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Volume 6 No. 212
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Duke And Duchess Of Cambridge Highlight Opening Of St. George's Park

FA Chair David Bernstein described the opening of the new £105M ($168M) St. George's Park National Football Centre Tuesday as a "historic" day for the English game, according to Phil McNulty of the BBC. The new complex in Staffordshire will house all 24 England teams, from junior to senior levels. Bernstein said, "We have to get more players through who can be full England internationals and this is where it will happen. So much work has gone into this for so long and to see it now is fantastic." The 330-acre site was officially opened by the Duke and Duchess of Cambridge,"who were "given a tour of the park." FA President Prince William said, "It gives me great pride we have created in this country facilities that are beyond compare anywhere else. St. George's Park is a concept totally new. It will provide more than just world-class facilities for our national team and more than a university from which hundreds of coaches will graduate. It will provide employment and a social hub for local people and will foster community spirit and purpose and hope throughout England." Among the facilities at St. George's Park are:

  • A senior training pitch, laid out to the exact dimensions of the playing surface at Wembley Stadium and with exactly the same mix of grass and artificial fibers.
  • 11 outdoor pitches, five of which are floodlit and have under-soil heating. 
  • A full-size indoor 3G artificial pitch with a viewing gallery for up to 200 people.
  • An altitude chamber to mimic a variety of playing conditions.
Bernstein called the facility "inspirational," and said that it made him "feel optimistic" about the future of England football (BBC, 10/9). The AP's Steve Douglas wrote that France and Spain became world champions a decade after building their national academies, and England is "targeting the same result by shifting its headquarters to St. George's Park." St. George's Park Chair David Sheepshanks said, "People have asked me do we believe St. George's Park will help England win the World Cup? The answer, categorically, is yes. I think we will generate more Lionel Messis and Cristiano Ronaldos in years to come." The center has been in use for several weeks by younger age groups and "was sampled by England's senior men's team for the first time" on Monday ahead of World Cup qualifying games against San Marino on Friday and Poland four days later (AP, 10/9).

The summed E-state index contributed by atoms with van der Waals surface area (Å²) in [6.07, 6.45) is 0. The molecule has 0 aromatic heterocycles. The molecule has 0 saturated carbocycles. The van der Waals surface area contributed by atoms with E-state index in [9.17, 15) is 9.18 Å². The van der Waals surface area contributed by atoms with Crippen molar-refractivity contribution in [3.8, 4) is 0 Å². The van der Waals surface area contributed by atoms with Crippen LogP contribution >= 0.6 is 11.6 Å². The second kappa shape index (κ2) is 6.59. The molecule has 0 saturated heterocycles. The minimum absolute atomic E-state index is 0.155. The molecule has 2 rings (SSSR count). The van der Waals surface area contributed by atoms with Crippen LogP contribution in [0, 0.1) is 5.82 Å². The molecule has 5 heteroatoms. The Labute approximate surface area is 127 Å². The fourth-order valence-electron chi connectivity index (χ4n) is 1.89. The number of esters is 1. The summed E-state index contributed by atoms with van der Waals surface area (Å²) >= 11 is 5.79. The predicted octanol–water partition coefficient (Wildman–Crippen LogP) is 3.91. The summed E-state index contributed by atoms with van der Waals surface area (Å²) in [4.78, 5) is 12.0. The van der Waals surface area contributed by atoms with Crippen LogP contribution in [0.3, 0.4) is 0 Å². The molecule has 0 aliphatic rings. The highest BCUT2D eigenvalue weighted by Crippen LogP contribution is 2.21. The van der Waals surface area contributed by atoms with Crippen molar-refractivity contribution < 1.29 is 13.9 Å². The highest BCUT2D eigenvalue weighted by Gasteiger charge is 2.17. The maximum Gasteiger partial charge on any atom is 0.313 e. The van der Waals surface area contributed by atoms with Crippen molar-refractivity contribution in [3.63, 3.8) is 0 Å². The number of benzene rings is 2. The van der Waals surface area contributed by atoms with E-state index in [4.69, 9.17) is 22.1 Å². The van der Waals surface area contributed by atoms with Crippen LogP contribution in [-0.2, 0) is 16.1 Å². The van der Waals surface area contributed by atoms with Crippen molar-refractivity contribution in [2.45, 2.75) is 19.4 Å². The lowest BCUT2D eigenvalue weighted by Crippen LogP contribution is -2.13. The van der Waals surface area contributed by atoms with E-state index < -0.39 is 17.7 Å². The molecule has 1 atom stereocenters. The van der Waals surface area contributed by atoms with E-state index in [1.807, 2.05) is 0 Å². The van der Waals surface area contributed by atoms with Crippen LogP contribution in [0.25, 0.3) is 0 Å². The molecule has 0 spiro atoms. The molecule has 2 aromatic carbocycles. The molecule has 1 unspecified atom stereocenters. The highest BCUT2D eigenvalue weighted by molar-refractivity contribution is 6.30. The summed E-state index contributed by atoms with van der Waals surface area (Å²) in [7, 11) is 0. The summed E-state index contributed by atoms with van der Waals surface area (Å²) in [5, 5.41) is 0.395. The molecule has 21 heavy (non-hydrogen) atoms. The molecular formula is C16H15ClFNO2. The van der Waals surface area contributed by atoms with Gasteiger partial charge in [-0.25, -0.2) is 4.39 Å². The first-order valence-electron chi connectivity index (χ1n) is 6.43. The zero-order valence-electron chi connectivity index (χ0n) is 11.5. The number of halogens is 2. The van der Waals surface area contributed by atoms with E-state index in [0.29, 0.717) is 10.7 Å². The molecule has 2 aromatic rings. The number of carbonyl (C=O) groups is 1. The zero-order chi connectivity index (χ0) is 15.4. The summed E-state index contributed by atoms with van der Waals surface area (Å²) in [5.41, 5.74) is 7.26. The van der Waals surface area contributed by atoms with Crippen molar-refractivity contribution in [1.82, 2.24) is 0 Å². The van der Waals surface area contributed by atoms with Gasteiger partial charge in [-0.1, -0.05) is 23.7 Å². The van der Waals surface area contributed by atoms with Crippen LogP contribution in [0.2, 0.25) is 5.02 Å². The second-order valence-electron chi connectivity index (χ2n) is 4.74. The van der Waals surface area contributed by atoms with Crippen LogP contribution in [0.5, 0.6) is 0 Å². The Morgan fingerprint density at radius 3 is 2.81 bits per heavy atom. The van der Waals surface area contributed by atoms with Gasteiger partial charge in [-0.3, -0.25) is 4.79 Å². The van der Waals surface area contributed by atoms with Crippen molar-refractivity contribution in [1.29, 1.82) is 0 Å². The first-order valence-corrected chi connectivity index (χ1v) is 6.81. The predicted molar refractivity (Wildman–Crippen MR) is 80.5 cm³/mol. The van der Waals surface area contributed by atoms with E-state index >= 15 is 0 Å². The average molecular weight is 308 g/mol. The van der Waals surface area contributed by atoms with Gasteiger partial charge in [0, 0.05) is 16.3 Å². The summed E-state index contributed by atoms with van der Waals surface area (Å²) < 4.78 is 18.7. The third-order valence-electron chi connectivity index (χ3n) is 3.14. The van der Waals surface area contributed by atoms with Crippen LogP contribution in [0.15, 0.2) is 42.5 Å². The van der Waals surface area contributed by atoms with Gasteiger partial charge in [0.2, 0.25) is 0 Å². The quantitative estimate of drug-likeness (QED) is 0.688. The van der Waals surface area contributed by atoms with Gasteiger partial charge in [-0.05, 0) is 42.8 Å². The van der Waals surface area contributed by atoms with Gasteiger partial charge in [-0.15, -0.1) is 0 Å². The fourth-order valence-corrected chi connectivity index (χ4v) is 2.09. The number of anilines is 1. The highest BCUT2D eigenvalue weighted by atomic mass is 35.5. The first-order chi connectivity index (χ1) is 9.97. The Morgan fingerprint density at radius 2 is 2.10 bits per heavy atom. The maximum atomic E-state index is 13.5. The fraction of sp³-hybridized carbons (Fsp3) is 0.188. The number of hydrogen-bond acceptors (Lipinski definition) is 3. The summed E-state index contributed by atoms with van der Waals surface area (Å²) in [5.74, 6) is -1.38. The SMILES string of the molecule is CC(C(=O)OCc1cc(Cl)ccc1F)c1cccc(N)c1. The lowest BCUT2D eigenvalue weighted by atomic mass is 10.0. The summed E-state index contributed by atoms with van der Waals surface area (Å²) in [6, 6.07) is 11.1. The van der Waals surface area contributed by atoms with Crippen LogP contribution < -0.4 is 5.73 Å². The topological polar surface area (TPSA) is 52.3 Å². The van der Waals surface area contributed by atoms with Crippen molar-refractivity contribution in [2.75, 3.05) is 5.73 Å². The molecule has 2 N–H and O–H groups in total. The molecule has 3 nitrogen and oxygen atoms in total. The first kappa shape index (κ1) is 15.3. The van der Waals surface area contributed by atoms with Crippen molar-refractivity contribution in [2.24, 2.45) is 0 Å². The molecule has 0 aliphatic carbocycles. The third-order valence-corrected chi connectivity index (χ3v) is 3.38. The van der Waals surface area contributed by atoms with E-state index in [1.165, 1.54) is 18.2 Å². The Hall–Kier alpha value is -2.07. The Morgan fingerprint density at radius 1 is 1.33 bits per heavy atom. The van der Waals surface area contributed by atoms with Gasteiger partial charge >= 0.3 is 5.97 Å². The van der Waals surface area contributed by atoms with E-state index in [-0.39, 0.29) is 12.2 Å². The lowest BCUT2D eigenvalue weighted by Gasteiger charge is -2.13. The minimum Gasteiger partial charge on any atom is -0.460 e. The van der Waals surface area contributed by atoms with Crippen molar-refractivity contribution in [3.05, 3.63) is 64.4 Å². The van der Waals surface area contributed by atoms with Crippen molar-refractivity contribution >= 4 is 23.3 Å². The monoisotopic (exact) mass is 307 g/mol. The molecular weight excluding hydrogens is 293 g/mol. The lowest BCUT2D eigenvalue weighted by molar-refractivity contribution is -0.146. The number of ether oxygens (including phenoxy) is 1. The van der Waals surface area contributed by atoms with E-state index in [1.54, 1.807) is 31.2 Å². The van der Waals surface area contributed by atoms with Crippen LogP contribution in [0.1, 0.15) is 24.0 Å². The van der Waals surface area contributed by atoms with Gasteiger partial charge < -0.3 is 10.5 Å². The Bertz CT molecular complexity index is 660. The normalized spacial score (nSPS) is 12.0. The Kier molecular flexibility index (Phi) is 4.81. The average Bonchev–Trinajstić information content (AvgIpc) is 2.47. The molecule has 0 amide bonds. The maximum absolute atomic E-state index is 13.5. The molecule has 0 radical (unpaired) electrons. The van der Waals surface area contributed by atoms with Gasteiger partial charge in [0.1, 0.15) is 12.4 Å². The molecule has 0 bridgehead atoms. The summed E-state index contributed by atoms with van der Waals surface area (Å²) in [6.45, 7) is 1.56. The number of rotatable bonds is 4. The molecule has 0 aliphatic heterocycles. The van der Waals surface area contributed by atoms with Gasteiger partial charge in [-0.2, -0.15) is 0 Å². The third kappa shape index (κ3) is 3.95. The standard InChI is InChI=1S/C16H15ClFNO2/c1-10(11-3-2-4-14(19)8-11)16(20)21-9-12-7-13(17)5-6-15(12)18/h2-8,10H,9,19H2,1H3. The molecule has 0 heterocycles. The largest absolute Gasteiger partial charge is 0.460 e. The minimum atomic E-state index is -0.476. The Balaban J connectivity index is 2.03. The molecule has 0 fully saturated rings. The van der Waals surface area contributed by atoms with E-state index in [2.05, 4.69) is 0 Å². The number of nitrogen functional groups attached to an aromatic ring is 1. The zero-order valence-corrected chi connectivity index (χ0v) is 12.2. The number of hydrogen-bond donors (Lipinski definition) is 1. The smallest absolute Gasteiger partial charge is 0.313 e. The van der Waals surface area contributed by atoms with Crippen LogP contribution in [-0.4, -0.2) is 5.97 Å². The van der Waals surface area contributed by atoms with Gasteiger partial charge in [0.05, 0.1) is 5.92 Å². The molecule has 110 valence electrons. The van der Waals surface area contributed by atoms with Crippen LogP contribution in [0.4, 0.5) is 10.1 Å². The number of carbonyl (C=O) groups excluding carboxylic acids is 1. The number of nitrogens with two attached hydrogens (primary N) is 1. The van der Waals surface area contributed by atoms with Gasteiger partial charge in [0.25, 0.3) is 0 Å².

FIT FOR THE FUTURE: In London, Owen Gibson wrote, "The FA has finally has a facility fit for the "Future Game" rhetoric." But the desired result will "take unprecedented co-operation between historically hostile factions." Gibson: "The FA's "coaching the coaches" mantra will need to dovetail with the professional game's elite player performance plan, under which the biggest teams have invested tens of millions in their own residential facilities to attract the best young players from around the country. At once keen to trumpet its success in finally getting the gleaming facility off the drawing board – banners proclaimed it "the future of English football" – and cautioning that it would take a decade for its effects to be fully felt, the FA was patting itself on the back while playing for time" (GUARDIAN, 10/9). Also in London, Gibson & Fifield wrote that England captain Steven Gerrard said future squads "will have no excuses for failing to deliver at major tournaments." Gerrard said the facilities at the 330-acre site were the best he's seen anywhere in the world. Gerrard: "I've been lucky enough to sample many facilities, but this blows them all out of the water" (GUARDIAN, 10/9).

ROYALTY AND SPORTING CELEBRITY: In London, Gordon Rayner reported that The Duke of Cambridge "enjoyed a joke at Ashley Cole's expense" as he met the England defender at the opening of the FA's new academy in Burton-upon-Trent. The Duke found himself next to Cole as the team lined up for a photograph with him and the Duchess of Cambridge, and as he turned to speak to the players afterward, found himself "face to face with the under-fire" Chelsea player. Faced with "a potentially awkward moment," the Duke grinned at Cole, and said: "If you continue to be a naughty boy they'll take your Twitter account off you." In response, Cole "covered his eyes with his hand, feigning embarrassment." The Duke, "clearly in a mischievous mood," also said during a speech to praise the work of those who built the center. He said, "I feel tempted to cry God for Harry, England and St. George, but I really don't want to lower the tone by bringing my brother into it" (TELEGRAPH, 10/9). Also in London, Valentine Low wrote: "As exchanges go, it may not have been the gesture of reconciliation which ended the fall-out from the Terry incident once and for all. It may not even have been the moment which transformed Cole from a sporting pariah into someone acceptable in polite society. But at least it ensured that any meeting between them did not overshadow a visit which should on paper have been a triumphant fusion of royalty and sporting celebrity" (LONDON TIMES, 10/9). Also in London, Fricker & Murphy wrote the Duchess of Cambridge went for "high street chic" on her visit to the FA's new training ground. Kate "kept it simple with a grey tailored coat by Reiss, a regular label in her wardrobe." But she "joked about putting on trainers for a kickabout" as she had a tour of the facility. The couple spent time chatting with England Manager Roy Hodgson and captain Steven Gerrard before watching the team train. Local Burton MP Andrew Griffiths said: "I asked if she was going to come for a kickabout later. She said 'Have you got a pair of trainers I can borrow?' I said 'It can be arranged.' She just laughed" (DAILY MIRROR, 10/9).